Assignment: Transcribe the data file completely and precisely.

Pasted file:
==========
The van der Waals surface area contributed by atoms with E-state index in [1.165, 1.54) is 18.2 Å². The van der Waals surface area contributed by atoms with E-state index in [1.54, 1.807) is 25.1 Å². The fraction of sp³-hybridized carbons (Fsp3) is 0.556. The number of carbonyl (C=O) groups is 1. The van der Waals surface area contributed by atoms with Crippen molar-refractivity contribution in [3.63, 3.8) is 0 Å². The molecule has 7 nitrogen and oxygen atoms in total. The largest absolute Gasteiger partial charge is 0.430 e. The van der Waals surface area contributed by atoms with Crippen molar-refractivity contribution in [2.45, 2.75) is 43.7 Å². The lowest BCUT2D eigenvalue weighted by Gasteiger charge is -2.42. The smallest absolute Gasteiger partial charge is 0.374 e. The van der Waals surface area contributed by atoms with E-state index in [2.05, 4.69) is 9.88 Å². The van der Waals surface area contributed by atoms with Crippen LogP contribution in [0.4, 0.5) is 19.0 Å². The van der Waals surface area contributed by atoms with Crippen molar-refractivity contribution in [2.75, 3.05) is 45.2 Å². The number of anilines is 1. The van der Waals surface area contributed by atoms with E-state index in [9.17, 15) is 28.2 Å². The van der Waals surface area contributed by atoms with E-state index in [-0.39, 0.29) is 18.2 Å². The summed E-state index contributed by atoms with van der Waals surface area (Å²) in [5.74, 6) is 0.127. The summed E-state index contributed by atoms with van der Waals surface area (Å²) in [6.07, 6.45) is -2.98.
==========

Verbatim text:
The van der Waals surface area contributed by atoms with E-state index in [1.165, 1.54) is 18.2 Å². The van der Waals surface area contributed by atoms with E-state index in [1.54, 1.807) is 25.1 Å². The fraction of sp³-hybridized carbons (Fsp3) is 0.556. The number of carbonyl (C=O) groups is 1. The van der Waals surface area contributed by atoms with Crippen molar-refractivity contribution in [3.63, 3.8) is 0 Å². The molecule has 7 nitrogen and oxygen atoms in total. The largest absolute Gasteiger partial charge is 0.430 e. The van der Waals surface area contributed by atoms with Crippen molar-refractivity contribution in [2.45, 2.75) is 43.7 Å². The lowest BCUT2D eigenvalue weighted by Gasteiger charge is -2.42. The smallest absolute Gasteiger partial charge is 0.374 e. The van der Waals surface area contributed by atoms with E-state index in [2.05, 4.69) is 9.88 Å². The van der Waals surface area contributed by atoms with Crippen LogP contribution in [0.4, 0.5) is 19.0 Å². The van der Waals surface area contributed by atoms with Crippen molar-refractivity contribution in [2.75, 3.05) is 45.2 Å². The number of anilines is 1. The van der Waals surface area contributed by atoms with E-state index in [9.17, 15) is 28.2 Å². The van der Waals surface area contributed by atoms with E-state index in [-0.39, 0.29) is 18.2 Å². The summed E-state index contributed by atoms with van der Waals surface area (Å²) in [5.74, 6) is 0.127. The summed E-state index contributed by atoms with van der Waals surface area (Å²) in [6.07, 6.45) is -2.98.